Science Writers: Day 2

The second day of the Science Writers 2009 conference began the New Horizons briefings, hosted by the Council for the Advancement of Science Writing (CASW), a 501(c)3 non-profit organization devoted to improving the quality of science writing. My favorite sessions on day 2 were a session on Information Technology that focused on catching plagiarism, and a Statistics session that highlighted some Florida election troubles (not the election you’re thinking of).

Informatics and Plagiarism Scandal

Starting out the day, Harold “Skip” Garner, PhD of the Univ of Texas and his team created a web-based software program, called eTBLAST, to scan databases, like Medline (online database of biomedical research papers), to look for instances of duplication that may indicate plagiarism.  As someone who works a research agency that is also the single-largest source of funding for medical research, I found his research interesting, and just a little bit frightening.

The modern research environment is extremely competitive.  The cost of doing medical research is increasing, while the dollars available for that research has been in steady decline.  Academic researchers are judged, in large part, by the number of publications bearing their name, and the number of research dollars they bring into the institution.  A common mantra among scientists, in both public and private settings, is “publish, or perish.”  Perhaps it is this pressure to publish the next big paper, so that you can bring in the big research dollars so that you can publish the next paper, that drives some toward unethical behavior.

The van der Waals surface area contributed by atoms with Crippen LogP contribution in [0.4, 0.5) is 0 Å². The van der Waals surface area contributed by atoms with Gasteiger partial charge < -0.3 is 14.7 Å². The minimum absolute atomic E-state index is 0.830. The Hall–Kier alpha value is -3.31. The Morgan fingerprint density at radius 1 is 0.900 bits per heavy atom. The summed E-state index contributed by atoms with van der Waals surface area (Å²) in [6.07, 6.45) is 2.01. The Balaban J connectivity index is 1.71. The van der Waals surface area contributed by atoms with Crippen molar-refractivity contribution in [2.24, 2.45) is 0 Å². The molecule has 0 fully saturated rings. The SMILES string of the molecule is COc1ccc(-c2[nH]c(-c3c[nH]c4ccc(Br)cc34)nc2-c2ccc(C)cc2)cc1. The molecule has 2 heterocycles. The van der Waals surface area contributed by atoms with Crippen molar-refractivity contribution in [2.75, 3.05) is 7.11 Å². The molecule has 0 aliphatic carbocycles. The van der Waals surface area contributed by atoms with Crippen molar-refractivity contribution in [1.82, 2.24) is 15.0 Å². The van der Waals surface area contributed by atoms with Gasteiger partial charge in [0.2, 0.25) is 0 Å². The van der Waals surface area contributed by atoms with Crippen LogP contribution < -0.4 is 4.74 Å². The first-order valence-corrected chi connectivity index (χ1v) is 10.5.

Previous studies cited by Dr. Garner have attempted to quantify instances of unethical behavior and found that 0.3% of researchers admitted to faking data, 1.4% admitted to some form of plagiarism, 4.7% published the same data more than once, and as many as 10% included authors that shouldn’t have been included.

Using their text analysis software, the researchers created a searchable database, called Deja Vu, which lists “highly-similar” publications found in Medline.  They currently list over 79,000 papers that are strikingly similar to other papers in the database.  The papers must be verified by hand, and currently only 6372 have been verified.  Mixed in that 6372 in that number are papers that were reprinted with permission, papers that are corrections of previous publications, papers from authors that republish after expanding upon their original work, etc.

The team follow-up on 206 papers, which had, on average, 86% of the same text and 73% of the same references as an earlier paper.  They sent surveys to the authors of the duplicate papers, and to the authors of the original papers.  Ninety-three percent of the authors of the original papers had no idea that their work had been copied.  As for the authors of the latter papers, 25% denied any wrongdoing, while 35% admitted and apologized.  So far, over 90 investigations have been initiated, and there have been over 50 retractions. I’m thinking that, in the “publish or perish” world, imitation is NOT considered flattering!

Nobody Does an Election like Florida

The second speaker was Arlene Ash, Ph.D., a statistician with Boston University whose recent work has focused on what she calls vote theft.  Dr. Ash shared data from the 2006 Congressional election in Florida’s district 13, where Republican Vern Buchanan earned a very narrow, 369 vote victory over Democrat Christine Jennings.